Financial Review
"EBITA margin again improved across most businesses, reflecting a focus on productivity and volume growth."

Malcolm Wyman Chief financial officer
Group operating performance
Our widespread portfolio of established businesses (excluding Miller and Central America) showed impressive performance over the year, with volume growth and improved margins in South Africa, Europe and Africa & Asia. During the year, EBITA margins have continued to increase in most businesses, reaching 18.8% for the group's established businesses. The lower EBITA margins at Miller and Central America have diluted the total group's margin to 13.9% in comparison with the 17.6% of prior year. SABMiller believes that the reported profit measures – before exceptional items and amortisation of goodwill – provide additional and more meaningful information on trends to shareholders and allows for greater separability between segments.

Total group beverage volumes of 151.4 million hectolitres (hls) were 52% above last year's 99.4 million hls (organic growth 3.0%), and within this performance, Europe and Africa recorded organic growth of 8.4% and 6.7% respectively, and Beer South Africa recorded a second consecutive year of growth, with volumes up 0.8% to 24.4 million hls. Turnover, including share of associates, increased by 109% (organic growth 17.8%). In the determination and disclosure of reported sales volumes, the group aggregates the volumes of all consolidated subsidiaries and its equity accounted associates, other than associates where primary responsibility for day to day management rests with others (such as Castel and Distell). In these latter cases, the financial results of operations are equity accounted in terms of UK GAAP but volumes are excluded. Contract brewing volumes are excluded from total volumes; however turnover from contract brewing is included within group turnover.

Group operating profit before amortisation of goodwill and exceptional items increased 66% to US$1,270 million, with increases in most of our businesses.

EBITA margin again improved across most businesses, reflecting a focus on productivity and volume growth. Europe further increased EBITA margin before amortisation of goodwill by 120 points over the prior year, Beer South Africa raised its margin by 80 basis points to 26.6%, and margins continued to improve at ABI and Africa & Asia. Headline performance information of our results by region is set out in the segmental analysis of operations, and the disclosures accord with the manner in which the group is managed.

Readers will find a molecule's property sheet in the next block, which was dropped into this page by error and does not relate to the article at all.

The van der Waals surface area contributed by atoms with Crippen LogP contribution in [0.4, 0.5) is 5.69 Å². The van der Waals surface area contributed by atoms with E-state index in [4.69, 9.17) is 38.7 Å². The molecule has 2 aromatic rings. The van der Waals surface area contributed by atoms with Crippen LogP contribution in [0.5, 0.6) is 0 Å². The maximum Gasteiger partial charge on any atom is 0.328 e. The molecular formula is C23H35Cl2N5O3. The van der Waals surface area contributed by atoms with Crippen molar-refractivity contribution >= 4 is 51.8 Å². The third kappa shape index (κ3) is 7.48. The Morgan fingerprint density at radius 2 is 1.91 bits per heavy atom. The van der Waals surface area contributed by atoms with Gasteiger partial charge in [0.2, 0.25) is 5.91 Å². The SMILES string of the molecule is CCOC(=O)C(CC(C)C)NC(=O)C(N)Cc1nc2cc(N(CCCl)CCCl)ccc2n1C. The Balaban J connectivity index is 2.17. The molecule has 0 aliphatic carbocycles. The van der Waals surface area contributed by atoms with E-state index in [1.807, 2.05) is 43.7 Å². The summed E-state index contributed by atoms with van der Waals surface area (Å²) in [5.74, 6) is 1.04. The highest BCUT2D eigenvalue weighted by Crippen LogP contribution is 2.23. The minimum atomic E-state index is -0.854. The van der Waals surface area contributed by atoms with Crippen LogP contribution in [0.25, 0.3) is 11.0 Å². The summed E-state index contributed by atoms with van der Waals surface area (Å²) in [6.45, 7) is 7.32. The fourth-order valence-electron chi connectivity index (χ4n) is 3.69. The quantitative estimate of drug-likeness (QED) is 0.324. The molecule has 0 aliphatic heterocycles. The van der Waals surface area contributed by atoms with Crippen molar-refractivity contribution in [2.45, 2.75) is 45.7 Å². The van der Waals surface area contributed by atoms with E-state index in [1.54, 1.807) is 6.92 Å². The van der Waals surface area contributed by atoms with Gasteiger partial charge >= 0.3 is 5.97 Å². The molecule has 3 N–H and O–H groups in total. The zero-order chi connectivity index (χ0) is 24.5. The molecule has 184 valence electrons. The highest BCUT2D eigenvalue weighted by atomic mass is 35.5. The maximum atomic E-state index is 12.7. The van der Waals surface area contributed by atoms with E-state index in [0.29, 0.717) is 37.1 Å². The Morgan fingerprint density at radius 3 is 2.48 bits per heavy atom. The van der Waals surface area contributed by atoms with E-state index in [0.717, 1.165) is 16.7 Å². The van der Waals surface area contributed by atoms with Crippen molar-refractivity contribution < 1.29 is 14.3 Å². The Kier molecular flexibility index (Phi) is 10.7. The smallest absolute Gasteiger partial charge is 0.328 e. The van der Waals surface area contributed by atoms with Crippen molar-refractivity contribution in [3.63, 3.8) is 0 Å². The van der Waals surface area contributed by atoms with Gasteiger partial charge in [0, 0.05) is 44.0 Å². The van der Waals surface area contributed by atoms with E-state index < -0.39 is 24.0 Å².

The group recorded net exceptional items of US$66 million, comprising Tumwater (USA) brewery closure and impairment costs of US$35 million, Miller and related integration costs of US$23 million, Central America reorganisation costs of US$12 million and a profit of US$4 million on the partial disposal of our holding in the Southern Sun Hotels and Gaming group. This compares to prior year net exceptional items of US$8 million.

Net interest costs increased to US$163 million, a 65.9% increase on prior year's US$98 million, due primarily to the borrowings acquired with Miller. Interest cover remains satisfactory at more than five times based on profit before interest, taxation and exceptional items. Profit before tax of US$770 million was 27% up on prior year, reflecting the strong operational performance.
The effective tax rate, before goodwill amortisation and exceptional items, is 33.6%. This, however, includes an exceptional US$9 million deferred tax credit in relation to tax losses in one of ABI's wholly owned subsidiaries which have been assessed in the year. Excluding this impact, the effective tax rate before goodwill amortisation is 34.4%, up from 31.2% in the prior year. The increase compared to the prior year is attributable to an increased proportion of the group's profits being earned in countries with higher effective tax rates.


Adjusted earnings increased by 66% to US$581 million (as shown in note 11 to the accounts)and the weighted average number of shares in issue was 1,076.1 million,
up from last year's 718.5 million, mainly as a result of the issue of 430 million shares to Altria in July 2002 as the consideration for the Miller acquisition. These shares consisted of a mixture of ordinary shares and unlisted low-voting participating shares. The group's adjusted earnings per share increased 11% to 54.0 US cents from the prior year's 48.7 US cents.


The board has proposed a final dividend of 18.5 US cents per share, making an unchanged total of 25.0 US cents per share for the year, representing a dividend cover of 2.2 times based on adjusted earnings (2002: 1.9). Details regarding payment dates and related matters are disclosed in the directors' report.

Accounting policies

No new standards have been issued for adoption during the year. During 2002 the Accounting Standards Board (ASB) delayed the mandatory implementation of a new accounting standard for Retirement Benefits (FRS 17) in order to allow UK and international standards boards an opportunity to agree how to converge their different approaches. The group continues to provide additional information as required by FRS 17 by way of note 34 to the accounts.

Historically, the group has had limited exposures associated with defined benefit pension schemes and post retirement benefits. With the acquisition of Miller, substantial defined benefit pension scheme and post retirement medical aid liabilities were assumed, which were fully provided under SSAP 24 in the acquisition balance sheet. The updated valuations as at the year end, required for FRS 17 disclosure purposes only, indicate a deficit on the Miller schemes in aggregate, in excess of amounts provided in the balance sheet, of some US$191 million, after taking account of the related deferred taxation. The group has no other significant exposures to pension and post retirement liabilities as measured in accordance with FRS 17.

Shareholder value